to Multifamily Buildings? | Department of Energy 2: What are the Best Practices for Ventilation Specific to Multifamily Buildings? Critical Question #2: What are the Best Practices for Ventilation Specific to Multifamily Buildings? What is the best practice to address ASHRAE 62.2 Addendum J (multifamily)? Why is exhaust only (with supply in hallway) the current standard practice? Are there options to avoid air exchange with neighbors? How do stack and wind pressures affect ventilation

  1. Internal combuston engine having separated cylinder head oil drains and crankcase ventilation passages

    DOE Patents [OSTI]

    Boggs, David Lee; Baraszu, Daniel James; Foulkes, David Mark; Gomes, Enio Goyannes

    1998-01-01

    An internal combustion engine includes separated oil drain-back and crankcase ventilation passages. The oil drain-back passages extend from the cylinder head to a position below the top level of oil in the engine's crankcase. The crankcase ventilation passages extend from passages formed in the main bearing bulkheads from positions above the oil level in the crankcase and ultimately through the cylinder head. Oil dams surrounding the uppermost portions of the crankcase ventilation passages prevent oil from running downwardly through the crankcase ventilation passages.

  2. Internal combuston engine having separated cylinder head oil drains and crankcase ventilation passages

    DOE Patents [OSTI]

    Boggs, D.L.; Baraszu, D.J.; Foulkes, D.M.; Gomes, E.G.

    1998-12-29

    An internal combustion engine includes separated oil drain-back and crankcase ventilation passages. The oil drain-back passages extend from the cylinder head to a position below the top level of oil in the engine`s crankcase. The crankcase ventilation passages extend from passages formed in the main bearing bulkheads from positions above the oil level in the crankcase and ultimately through the cylinder head. Oil dams surrounding the uppermost portions of the crankcase ventilation passages prevent oil from running downwardly through the crankcase ventilation passages. 4 figs.

  3. Building America Case Study: Ventilation System Effectiveness and Tested Indoor Air Quality Impacts, Tyler, Texas

    SciTech Connect (OSTI)

    2015-08-01

    ?Ventilation system effectiveness testing was conducted at two unoccupied, single-family, detached lab homes at the University of Texas - Tyler. Five ventilation system tests were conducted with various whole-building ventilation systems. Multizone fan pressurization testing characterized building and zone enclosure leakage. PFT testing showed multizone air change rates and interzonal airflow filtration. Indoor air recirculation by a central air distribution system can help improve the exhaust ventilation system by way of air mixing and filtration. In contrast, the supply and balanced ventilation systems showed that there is a significant benefit to drawing outside air from a known outside location, and filtering and distributing that air. Compared to the Exhaust systems, the CFIS and ERV systems showed better ventilation air distribution and lower concentrations of particulates, formaldehyde and other VOCs. System improvement percentages were estimated based on four System Factor Categories: Balance, Distribution, Outside Air Source, and Recirculation Filtration. Recommended System Factors could be applied to reduce ventilation fan airflow rates relative to ASHRAE Standard 62.2 to save energy and reduce moisture control risk in humid climates. HVAC energy savings were predicted to be 8-10%, or $50-$75/year. Cumulative particle counts for six particle sizes, and formaldehyde and other Top 20 VOC concentrations were measured in multiple zones. The testing showed that single-point exhaust ventilation was inferior as a whole-house ventilation strategy.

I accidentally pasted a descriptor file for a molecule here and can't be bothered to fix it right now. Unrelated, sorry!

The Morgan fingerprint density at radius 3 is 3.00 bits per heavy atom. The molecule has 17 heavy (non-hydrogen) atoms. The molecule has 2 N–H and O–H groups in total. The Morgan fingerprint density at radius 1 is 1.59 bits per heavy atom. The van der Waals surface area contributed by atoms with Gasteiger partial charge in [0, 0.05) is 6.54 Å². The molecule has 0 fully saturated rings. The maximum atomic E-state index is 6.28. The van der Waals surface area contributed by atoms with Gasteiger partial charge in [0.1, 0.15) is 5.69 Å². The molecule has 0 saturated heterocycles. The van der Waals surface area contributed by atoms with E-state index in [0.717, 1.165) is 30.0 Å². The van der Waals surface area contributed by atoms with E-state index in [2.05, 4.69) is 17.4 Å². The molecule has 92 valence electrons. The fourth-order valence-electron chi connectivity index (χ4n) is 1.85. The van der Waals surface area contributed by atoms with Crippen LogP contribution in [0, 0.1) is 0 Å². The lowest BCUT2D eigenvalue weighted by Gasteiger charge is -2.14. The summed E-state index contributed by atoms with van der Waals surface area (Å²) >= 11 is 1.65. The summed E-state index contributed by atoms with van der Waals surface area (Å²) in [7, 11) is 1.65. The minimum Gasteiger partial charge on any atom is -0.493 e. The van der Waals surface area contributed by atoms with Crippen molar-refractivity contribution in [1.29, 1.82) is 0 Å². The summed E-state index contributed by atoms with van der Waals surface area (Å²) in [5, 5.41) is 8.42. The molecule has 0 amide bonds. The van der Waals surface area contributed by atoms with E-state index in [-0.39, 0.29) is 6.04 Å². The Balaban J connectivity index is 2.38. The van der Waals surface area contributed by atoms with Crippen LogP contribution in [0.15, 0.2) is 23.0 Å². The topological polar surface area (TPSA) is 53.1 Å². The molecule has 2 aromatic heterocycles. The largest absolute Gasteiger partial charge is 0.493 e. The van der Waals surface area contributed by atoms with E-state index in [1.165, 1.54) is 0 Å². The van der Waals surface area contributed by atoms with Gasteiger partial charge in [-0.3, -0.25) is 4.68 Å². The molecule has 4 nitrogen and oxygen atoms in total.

4. Building America Top Innovations 2012: Low-Cost Ventilation in Production Housing

    SciTech Connect (OSTI)

    none,

    2013-01-01

    This Building America Top Innovations profile describes Building America research on simple whole-house ventilation systems that cost less than $350 to install and meet code requirements.

  5. Ventilation Effectiveness Research at UT-Typer Lab Houses | Department of

    Office of Energy Efficiency and Renewable Energy (EERE) Indexed Site

    Energy Ventilation Effectiveness Research at UT-Typer Lab Houses Ventilation Effectiveness Research at UT-Typer Lab Houses This presentation was delivered at the U.S. Department of Energy Building America Technical Update meeting on April 29-30, 2013, in Denver, Colorado. cq7_ventilation_lab_houses_rudd.pdf (1.46 MB) More Documents & Publications Critical Question #7: What are the Best Practices for Single-Family Ventilation in All Climate Regions? Building America Technology Solutions

  6. Low-Cost Ventilation in Production Housing- Building America Top Innovation

    Broader source: Energy.gov [DOE]

    This Building America Innovations profile describes Building America research on simple whole-house ventilation systems that cost less than $350 to install and meet code requirements.

  7. CO2 MONITORING FOR DEMAND CONTROLLED VENTILATION IN COMMERCIAL BUILDINGS

    SciTech Connect (OSTI)

    Fisk, William J.; Sullivan, Douglas P.; Faulkner, David; Eliseeva, Ekaterina

    2010-03-17